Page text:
Monday, January 10, 2011

Sermon - "Blessed are the Meek"

Blessed are the Meek

I learned something in college. Like many of the important lessons of college this happened outside of the classroom and outside of books. This was a sort of personal adventure.

In college I was just coming out, and just coming to understand what it meant for me to be gay. It was a big time for growth that way. So my freshman year I decided I would check out the GLBT student organization. The first time I went I was so frustrated that I didn’t return the rest of that year. They had a guest speaker. He was a local activist and small business owner. He told the group something I found disturbing. He said that he experienced everything in his life as a gay man. From going to the grocery store to driving down the street. As a business person he understood his business to be gay and every thing that he did or was was a part of being gay.

Well I thought this was absurd, and on the verge of offensive. After all, I was just the same as everyone else in the world. I just happened to be attracted to other men. That was it. That was the extent to the meaning of this small detail of my life. How strange for him to think that EVERYTHING he did or was was somehow gay.

But that first year of college something changed. As I become more comfortable being myself, I came to understand what this guest speaker had meant. It wasn’t that everything I said or did was a direct reflection of my sexuality. It’s more nuanced than that. He meant that everything that I experienced and learned, came through my experience of being in the world in a certain way. He, and I experienced our world as gay men.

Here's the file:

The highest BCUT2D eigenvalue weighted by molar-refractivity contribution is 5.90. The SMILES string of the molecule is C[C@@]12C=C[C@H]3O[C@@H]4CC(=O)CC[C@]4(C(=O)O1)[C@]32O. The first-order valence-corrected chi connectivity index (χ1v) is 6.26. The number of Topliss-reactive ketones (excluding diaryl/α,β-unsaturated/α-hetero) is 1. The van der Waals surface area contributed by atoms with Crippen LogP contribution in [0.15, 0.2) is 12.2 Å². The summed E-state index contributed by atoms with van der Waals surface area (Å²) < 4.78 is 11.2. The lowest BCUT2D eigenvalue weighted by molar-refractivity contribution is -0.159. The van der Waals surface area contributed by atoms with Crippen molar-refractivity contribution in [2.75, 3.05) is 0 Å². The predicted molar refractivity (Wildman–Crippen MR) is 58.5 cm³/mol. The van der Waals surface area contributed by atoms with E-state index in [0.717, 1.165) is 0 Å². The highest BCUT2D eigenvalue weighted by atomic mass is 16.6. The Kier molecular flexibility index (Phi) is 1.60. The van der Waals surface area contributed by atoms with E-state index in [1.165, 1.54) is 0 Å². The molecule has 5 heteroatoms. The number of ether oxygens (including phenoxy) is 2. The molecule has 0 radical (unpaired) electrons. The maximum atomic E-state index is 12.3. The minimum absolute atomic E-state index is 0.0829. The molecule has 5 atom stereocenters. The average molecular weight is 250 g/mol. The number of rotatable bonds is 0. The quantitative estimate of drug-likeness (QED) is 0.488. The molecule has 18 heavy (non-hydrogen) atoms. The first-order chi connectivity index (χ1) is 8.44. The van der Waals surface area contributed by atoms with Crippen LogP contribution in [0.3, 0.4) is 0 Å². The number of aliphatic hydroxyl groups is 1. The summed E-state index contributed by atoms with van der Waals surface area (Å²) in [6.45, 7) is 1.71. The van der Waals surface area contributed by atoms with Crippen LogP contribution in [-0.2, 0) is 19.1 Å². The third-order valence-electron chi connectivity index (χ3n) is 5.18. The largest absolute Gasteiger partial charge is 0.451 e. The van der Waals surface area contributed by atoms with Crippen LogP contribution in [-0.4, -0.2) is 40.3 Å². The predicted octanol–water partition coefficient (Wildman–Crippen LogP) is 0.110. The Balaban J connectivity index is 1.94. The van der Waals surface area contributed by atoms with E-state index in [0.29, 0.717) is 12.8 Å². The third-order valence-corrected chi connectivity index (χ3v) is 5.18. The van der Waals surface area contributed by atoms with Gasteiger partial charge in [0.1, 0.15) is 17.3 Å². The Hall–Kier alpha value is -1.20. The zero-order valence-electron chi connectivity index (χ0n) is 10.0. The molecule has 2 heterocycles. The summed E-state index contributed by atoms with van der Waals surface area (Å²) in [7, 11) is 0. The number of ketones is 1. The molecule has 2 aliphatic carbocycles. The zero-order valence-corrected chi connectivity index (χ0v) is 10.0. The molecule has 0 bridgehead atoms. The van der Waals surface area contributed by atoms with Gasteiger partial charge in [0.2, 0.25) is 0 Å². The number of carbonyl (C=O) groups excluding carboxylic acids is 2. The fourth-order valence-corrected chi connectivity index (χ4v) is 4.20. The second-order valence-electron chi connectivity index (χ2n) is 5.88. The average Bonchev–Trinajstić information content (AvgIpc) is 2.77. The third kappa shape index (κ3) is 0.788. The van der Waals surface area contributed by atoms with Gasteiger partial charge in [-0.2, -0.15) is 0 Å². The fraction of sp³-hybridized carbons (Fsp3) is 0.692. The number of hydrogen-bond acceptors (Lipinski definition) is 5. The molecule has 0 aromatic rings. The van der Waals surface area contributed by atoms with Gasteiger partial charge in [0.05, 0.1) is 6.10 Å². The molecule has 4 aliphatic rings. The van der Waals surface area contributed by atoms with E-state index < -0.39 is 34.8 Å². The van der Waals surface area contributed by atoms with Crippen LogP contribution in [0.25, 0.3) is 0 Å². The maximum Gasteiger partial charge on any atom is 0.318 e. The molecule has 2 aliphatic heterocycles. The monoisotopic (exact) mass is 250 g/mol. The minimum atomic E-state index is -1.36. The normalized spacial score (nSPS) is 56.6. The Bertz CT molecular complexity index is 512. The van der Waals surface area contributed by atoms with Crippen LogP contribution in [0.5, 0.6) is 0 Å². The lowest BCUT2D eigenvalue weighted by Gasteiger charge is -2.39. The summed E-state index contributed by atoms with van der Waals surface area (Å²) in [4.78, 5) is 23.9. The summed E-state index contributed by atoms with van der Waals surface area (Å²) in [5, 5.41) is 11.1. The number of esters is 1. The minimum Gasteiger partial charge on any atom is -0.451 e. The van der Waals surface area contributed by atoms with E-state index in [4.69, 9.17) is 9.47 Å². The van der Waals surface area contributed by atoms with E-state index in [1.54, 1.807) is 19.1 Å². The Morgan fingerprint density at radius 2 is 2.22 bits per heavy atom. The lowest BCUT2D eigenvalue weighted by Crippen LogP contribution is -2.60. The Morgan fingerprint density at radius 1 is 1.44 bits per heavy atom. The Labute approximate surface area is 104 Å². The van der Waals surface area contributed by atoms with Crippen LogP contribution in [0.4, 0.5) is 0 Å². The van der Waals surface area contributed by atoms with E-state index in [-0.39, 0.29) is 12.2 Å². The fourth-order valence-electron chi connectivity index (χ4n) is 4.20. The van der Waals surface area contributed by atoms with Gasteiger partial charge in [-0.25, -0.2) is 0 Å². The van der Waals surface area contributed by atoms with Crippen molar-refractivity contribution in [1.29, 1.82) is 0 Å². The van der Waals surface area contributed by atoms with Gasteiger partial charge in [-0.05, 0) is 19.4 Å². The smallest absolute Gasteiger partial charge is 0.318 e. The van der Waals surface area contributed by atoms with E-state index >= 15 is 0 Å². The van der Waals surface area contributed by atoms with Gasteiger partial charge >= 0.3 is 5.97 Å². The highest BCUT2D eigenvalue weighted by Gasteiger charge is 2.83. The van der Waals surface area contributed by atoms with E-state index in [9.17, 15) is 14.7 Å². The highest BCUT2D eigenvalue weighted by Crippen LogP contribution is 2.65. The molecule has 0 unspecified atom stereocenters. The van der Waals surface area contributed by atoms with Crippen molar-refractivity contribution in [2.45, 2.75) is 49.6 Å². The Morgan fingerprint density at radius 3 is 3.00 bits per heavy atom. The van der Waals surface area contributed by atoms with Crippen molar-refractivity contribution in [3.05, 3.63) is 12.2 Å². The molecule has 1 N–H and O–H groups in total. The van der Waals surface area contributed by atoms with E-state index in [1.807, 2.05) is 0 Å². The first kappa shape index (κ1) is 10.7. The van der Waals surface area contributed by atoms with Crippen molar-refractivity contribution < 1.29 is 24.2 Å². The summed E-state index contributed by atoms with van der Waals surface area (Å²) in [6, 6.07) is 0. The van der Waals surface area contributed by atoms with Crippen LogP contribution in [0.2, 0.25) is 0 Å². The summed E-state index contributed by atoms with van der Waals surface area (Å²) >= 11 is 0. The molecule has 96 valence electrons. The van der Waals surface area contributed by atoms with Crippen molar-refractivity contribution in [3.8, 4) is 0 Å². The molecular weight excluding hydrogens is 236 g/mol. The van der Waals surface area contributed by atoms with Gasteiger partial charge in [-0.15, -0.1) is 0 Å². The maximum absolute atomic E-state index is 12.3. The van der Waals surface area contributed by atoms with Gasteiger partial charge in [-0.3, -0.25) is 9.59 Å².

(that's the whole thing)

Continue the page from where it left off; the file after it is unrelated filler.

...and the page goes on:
The best way I can describe it is sort of like a mask. A couple of weeks ago, in our Weaving the Fabric of Diversity workshop, we made masks of our personal identity. We wrote and drew symbols of all of the pieces of ourselves. I wrote that I was a gay white man, a minister, an able-bodied 32yo, and several other details. And everyone wrote about their own identity on their own mask. Now obviously, some of those things are the things that we see on the surface of other people. It is the mask that we wear when we interact with the world. Some of those things are hidden and some are seen, but the pieces of our identity shape how people see us.

But there’s more to the mask than that. These masks were a really helpful metaphor because not only do outsiders see a mask on our faces. The mask that we wear shapes the way that we see our world. We look through all of those details of identity and experience like a telescope with multiple lenses. And those lenses shape the way that we understand the world.

Incidentally, that speaker that I found so strange my freshman year became someone I deeply respected by the time I finished college. And that organization that I wouldn’t attend for an entire year, well eventually I came to lead it. It just took a while to get comfortable enough in my own skin to understand that I interpret the world in a particular way based on my particular experience.